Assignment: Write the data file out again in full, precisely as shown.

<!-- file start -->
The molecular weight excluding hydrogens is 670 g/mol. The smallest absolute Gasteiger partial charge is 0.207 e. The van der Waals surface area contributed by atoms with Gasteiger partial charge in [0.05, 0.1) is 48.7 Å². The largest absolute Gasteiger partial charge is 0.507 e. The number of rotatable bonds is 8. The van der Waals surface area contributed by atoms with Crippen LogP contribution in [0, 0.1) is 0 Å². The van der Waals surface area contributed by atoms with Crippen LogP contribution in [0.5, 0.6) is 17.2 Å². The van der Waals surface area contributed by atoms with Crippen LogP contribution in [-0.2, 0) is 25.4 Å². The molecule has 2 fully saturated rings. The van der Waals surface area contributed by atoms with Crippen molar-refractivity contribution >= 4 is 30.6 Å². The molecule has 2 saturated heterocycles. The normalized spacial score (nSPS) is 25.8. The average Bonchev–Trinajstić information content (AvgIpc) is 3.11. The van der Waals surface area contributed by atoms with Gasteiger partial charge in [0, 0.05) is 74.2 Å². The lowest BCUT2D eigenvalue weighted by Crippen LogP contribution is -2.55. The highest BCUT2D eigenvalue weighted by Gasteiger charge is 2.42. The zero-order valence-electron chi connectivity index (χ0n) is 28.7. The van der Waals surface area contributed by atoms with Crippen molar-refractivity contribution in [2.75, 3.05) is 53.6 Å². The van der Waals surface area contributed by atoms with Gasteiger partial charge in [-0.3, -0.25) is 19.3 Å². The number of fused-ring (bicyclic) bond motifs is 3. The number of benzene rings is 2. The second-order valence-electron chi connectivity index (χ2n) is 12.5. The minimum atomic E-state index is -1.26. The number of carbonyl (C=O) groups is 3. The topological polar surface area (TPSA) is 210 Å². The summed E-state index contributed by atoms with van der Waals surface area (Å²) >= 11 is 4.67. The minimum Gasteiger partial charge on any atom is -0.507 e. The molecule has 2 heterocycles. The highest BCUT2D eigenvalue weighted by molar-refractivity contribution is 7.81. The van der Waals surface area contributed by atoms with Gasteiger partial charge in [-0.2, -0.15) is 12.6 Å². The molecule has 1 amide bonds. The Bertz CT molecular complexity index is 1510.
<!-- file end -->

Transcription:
The molecular weight excluding hydrogens is 670 g/mol. The smallest absolute Gasteiger partial charge is 0.207 e. The van der Waals surface area contributed by atoms with Gasteiger partial charge in [0.05, 0.1) is 48.7 Å². The largest absolute Gasteiger partial charge is 0.507 e. The number of rotatable bonds is 8. The van der Waals surface area contributed by atoms with Crippen LogP contribution in [0, 0.1) is 0 Å². The van der Waals surface area contributed by atoms with Crippen LogP contribution in [0.5, 0.6) is 17.2 Å². The van der Waals surface area contributed by atoms with Crippen LogP contribution in [-0.2, 0) is 25.4 Å². The molecule has 2 fully saturated rings. The van der Waals surface area contributed by atoms with Crippen molar-refractivity contribution >= 4 is 30.6 Å². The molecule has 2 saturated heterocycles. The normalized spacial score (nSPS) is 25.8. The average Bonchev–Trinajstić information content (AvgIpc) is 3.11. The van der Waals surface area contributed by atoms with Gasteiger partial charge in [0, 0.05) is 74.2 Å². The lowest BCUT2D eigenvalue weighted by Crippen LogP contribution is -2.55. The highest BCUT2D eigenvalue weighted by Gasteiger charge is 2.42. The zero-order valence-electron chi connectivity index (χ0n) is 28.7. The van der Waals surface area contributed by atoms with Crippen molar-refractivity contribution in [2.75, 3.05) is 53.6 Å². The van der Waals surface area contributed by atoms with Gasteiger partial charge in [-0.3, -0.25) is 19.3 Å². The number of fused-ring (bicyclic) bond motifs is 3. The number of benzene rings is 2. The second-order valence-electron chi connectivity index (χ2n) is 12.5. The minimum atomic E-state index is -1.26. The number of carbonyl (C=O) groups is 3. The topological polar surface area (TPSA) is 210 Å². The summed E-state index contributed by atoms with van der Waals surface area (Å²) >= 11 is 4.67. The minimum Gasteiger partial charge on any atom is -0.507 e. The molecule has 2 heterocycles. The highest BCUT2D eigenvalue weighted by molar-refractivity contribution is 7.81. The van der Waals surface area contributed by atoms with Gasteiger partial charge in [-0.2, -0.15) is 12.6 Å². The molecule has 1 amide bonds. The Bertz CT molecular complexity index is 1510.